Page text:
https://wordpress.com/post/nostalgicitalian.com/856

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It’s such a fun film and I revisit it often.

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1977 was a year of great films!  There was Woody Allen’s Annie Hall.  Then George Burns first took on the role of God in Oh, God. John Travolta danced to the Bee Gees in Saturday Night Fever. We were introduced to the comedy of the Zucker brothers with Kentucky Fried Movie. Mel Brooks saluted Alfred Hitchcock in High Anxiety.  The “other” space movie, Close Encounters of the Third Kind, hit theaters, too.  From here, I was able to narrow things down to two faves, but as I said, I can only pick one for the year. While Star Wars could easily be the top pick for 1977, I am going with Smokey and the Bandit.

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Burt Reynolds, Jerry Reed, Sally Field, and Jackie Gleason took us on a wild ride and this remains my favorite for a number of reasons.  First, it’s just funny.  Second, there are some very cool stunts.  Third, “East Bound and Down”.  Last, there are so many great quotes!

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Smokey JUST beats out Star Wars, probably because it’s a comedy.  Don’t get me wrong, Star Wars is a CLASSIC, and at some point I really need to blog about the influence of that film on me as a 7 year old kid!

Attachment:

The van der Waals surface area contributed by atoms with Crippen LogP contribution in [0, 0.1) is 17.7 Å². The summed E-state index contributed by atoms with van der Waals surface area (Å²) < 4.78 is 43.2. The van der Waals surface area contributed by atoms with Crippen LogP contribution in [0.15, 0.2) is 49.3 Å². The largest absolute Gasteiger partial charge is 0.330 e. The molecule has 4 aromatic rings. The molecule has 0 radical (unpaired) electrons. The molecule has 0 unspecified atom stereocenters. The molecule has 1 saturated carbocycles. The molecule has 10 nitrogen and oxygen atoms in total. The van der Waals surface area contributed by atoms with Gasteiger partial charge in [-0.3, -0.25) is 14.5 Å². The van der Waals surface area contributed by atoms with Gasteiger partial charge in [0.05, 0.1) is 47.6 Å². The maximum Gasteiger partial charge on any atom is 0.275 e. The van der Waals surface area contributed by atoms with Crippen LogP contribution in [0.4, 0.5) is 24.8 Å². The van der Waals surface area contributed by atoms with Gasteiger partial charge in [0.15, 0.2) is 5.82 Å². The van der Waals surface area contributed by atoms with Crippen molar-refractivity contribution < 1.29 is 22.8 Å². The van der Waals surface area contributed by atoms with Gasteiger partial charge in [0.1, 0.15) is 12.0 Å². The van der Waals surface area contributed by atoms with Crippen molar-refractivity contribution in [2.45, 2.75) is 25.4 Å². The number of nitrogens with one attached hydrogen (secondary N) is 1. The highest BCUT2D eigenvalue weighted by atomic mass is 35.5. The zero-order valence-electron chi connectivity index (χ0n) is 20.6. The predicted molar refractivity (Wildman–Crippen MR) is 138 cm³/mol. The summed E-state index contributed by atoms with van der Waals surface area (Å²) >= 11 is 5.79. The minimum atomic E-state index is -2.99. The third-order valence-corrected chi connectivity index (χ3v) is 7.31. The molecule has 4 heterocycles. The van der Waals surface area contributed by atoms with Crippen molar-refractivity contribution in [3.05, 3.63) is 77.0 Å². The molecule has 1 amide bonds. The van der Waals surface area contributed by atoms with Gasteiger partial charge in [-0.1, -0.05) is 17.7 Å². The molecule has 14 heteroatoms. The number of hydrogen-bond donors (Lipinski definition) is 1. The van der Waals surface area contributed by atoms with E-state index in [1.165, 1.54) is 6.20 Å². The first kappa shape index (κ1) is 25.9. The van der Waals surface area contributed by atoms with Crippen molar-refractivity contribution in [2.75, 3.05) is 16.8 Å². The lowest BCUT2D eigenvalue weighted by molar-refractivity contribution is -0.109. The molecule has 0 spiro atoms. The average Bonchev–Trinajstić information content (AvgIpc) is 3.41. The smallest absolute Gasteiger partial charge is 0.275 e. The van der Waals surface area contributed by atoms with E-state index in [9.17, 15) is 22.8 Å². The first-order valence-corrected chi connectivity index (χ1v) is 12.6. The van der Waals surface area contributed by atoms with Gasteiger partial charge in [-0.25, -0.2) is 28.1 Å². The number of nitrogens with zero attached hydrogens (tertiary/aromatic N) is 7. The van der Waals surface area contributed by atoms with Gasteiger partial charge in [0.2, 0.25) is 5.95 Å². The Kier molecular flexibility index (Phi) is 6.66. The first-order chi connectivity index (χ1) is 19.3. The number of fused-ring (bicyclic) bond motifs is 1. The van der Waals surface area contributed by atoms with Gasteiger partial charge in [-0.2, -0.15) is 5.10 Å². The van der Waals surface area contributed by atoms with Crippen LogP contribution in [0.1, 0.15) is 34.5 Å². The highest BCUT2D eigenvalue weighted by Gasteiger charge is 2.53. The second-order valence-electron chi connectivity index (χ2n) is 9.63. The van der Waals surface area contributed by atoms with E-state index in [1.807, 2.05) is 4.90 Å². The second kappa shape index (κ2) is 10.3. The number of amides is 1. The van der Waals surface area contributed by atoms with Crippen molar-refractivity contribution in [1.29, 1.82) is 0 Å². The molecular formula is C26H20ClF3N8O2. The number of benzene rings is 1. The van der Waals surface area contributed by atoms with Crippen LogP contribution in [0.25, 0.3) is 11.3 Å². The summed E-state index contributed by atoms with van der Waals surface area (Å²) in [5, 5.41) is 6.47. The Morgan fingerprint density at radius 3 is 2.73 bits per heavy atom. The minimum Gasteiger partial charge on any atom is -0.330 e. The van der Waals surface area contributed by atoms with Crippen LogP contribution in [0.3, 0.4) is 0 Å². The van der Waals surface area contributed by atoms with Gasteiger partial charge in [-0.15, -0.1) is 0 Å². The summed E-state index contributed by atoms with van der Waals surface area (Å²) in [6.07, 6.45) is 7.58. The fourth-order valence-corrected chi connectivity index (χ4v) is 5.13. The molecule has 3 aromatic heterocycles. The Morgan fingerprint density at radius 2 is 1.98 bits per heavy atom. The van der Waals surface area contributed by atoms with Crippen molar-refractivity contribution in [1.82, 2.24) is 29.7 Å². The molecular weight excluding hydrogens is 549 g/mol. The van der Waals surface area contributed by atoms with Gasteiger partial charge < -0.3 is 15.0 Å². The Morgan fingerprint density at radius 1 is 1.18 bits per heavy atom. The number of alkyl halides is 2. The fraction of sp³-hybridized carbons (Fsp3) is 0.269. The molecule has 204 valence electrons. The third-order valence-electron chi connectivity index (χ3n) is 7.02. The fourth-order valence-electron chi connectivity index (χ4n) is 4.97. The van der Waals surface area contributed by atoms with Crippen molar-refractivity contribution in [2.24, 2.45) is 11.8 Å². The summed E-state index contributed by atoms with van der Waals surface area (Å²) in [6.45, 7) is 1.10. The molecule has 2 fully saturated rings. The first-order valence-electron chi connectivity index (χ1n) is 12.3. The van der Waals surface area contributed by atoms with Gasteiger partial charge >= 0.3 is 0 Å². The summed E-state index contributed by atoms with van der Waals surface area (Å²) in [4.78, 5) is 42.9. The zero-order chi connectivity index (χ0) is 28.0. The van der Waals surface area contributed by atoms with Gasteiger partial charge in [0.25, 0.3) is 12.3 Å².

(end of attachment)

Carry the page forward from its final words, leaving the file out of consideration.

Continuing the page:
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In 1978, we first meet Michael Myers in John Carpenter’s Halloween.  Peter Falk appears in the “sorta” sequel to Murder By Death in The Cheap Detective.  Robert Deniro and Christopher Walken star in The Deer Hunter.  Cheech and Chong go Up in Smoke.  Christopher Reeve first donned the cape in Superman.  Burt Reynolds starred as a stuntman in Hooper and tried to kill himself in The End.  We got chills that multiplied as we sang along with John Travolta and Olivia Newton-John in Grease.  I’m honored to have Eddie Deezen (who plays Eugene in the film) as a friend on Facebook and he often shares cool stories about the film.  Time to pick my favorite from 1978.  It is yet another very quotable movie – a comedy – National Lampoon’s Animal House.

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Kent Dorfman.  Flounder.  Pinto.  Bluto.  D-Day.  Otter.  Animal House remains as funny to me today, as the first time I saw it.  John Belushi is just awesome in this film.  I have said before that Belushi can emote more with just his eyebrows than any other actor.  I also love John Vernon as Dean Wormer – he is such a great actor!  It’s amazing that “Shout” from Otis Day and the Knights is still requested at weddings 40+ years later.  One of my most quoted movies!

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“Zero.  Point.  Zero.”